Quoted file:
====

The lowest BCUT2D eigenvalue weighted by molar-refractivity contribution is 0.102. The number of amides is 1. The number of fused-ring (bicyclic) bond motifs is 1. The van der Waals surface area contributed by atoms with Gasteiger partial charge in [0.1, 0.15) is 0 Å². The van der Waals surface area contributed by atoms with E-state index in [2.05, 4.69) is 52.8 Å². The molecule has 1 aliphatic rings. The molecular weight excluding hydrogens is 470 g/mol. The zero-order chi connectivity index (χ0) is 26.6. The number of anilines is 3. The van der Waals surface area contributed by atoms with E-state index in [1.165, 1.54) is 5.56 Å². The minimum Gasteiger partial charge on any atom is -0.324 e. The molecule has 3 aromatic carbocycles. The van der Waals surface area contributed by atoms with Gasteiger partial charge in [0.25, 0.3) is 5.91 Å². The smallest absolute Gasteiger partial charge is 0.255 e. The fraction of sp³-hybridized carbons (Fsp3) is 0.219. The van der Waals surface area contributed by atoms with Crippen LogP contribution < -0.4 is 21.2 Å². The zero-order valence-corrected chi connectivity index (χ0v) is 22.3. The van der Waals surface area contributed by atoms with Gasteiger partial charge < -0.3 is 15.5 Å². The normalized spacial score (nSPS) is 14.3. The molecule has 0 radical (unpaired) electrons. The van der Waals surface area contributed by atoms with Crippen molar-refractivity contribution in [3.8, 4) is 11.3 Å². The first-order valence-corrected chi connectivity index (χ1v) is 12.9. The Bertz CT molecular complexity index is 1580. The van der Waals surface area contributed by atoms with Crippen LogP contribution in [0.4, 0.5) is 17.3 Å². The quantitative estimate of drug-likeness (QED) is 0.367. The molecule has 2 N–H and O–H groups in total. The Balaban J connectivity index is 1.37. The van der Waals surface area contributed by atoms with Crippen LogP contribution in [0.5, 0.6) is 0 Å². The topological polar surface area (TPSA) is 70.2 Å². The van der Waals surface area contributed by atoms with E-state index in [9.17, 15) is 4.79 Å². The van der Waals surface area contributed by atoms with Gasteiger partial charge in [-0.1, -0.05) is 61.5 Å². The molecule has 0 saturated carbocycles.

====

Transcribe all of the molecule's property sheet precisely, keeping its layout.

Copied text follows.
The lowest BCUT2D eigenvalue weighted by molar-refractivity contribution is 0.102. The number of amides is 1. The number of fused-ring (bicyclic) bond motifs is 1. The van der Waals surface area contributed by atoms with Gasteiger partial charge in [0.1, 0.15) is 0 Å². The van der Waals surface area contributed by atoms with E-state index in [2.05, 4.69) is 52.8 Å². The molecule has 1 aliphatic rings. The molecular weight excluding hydrogens is 470 g/mol. The zero-order chi connectivity index (χ0) is 26.6. The number of anilines is 3. The van der Waals surface area contributed by atoms with E-state index in [1.165, 1.54) is 5.56 Å². The minimum Gasteiger partial charge on any atom is -0.324 e. The molecule has 3 aromatic carbocycles. The van der Waals surface area contributed by atoms with Gasteiger partial charge in [0.25, 0.3) is 5.91 Å². The smallest absolute Gasteiger partial charge is 0.255 e. The fraction of sp³-hybridized carbons (Fsp3) is 0.219. The van der Waals surface area contributed by atoms with Crippen LogP contribution < -0.4 is 21.2 Å². The zero-order valence-corrected chi connectivity index (χ0v) is 22.3. The van der Waals surface area contributed by atoms with Gasteiger partial charge < -0.3 is 15.5 Å². The normalized spacial score (nSPS) is 14.3. The molecule has 0 radical (unpaired) electrons. The van der Waals surface area contributed by atoms with Crippen molar-refractivity contribution in [3.8, 4) is 11.3 Å². The first-order valence-corrected chi connectivity index (χ1v) is 12.9. The Bertz CT molecular complexity index is 1580. The van der Waals surface area contributed by atoms with Crippen LogP contribution in [0.4, 0.5) is 17.3 Å². The quantitative estimate of drug-likeness (QED) is 0.367. The molecule has 2 N–H and O–H groups in total. The Balaban J connectivity index is 1.37. The van der Waals surface area contributed by atoms with Crippen LogP contribution in [0.5, 0.6) is 0 Å². The topological polar surface area (TPSA) is 70.2 Å². The van der Waals surface area contributed by atoms with E-state index in [9.17, 15) is 4.79 Å². The van der Waals surface area contributed by atoms with Gasteiger partial charge in [-0.1, -0.05) is 61.5 Å². The molecule has 0 saturated carbocycles.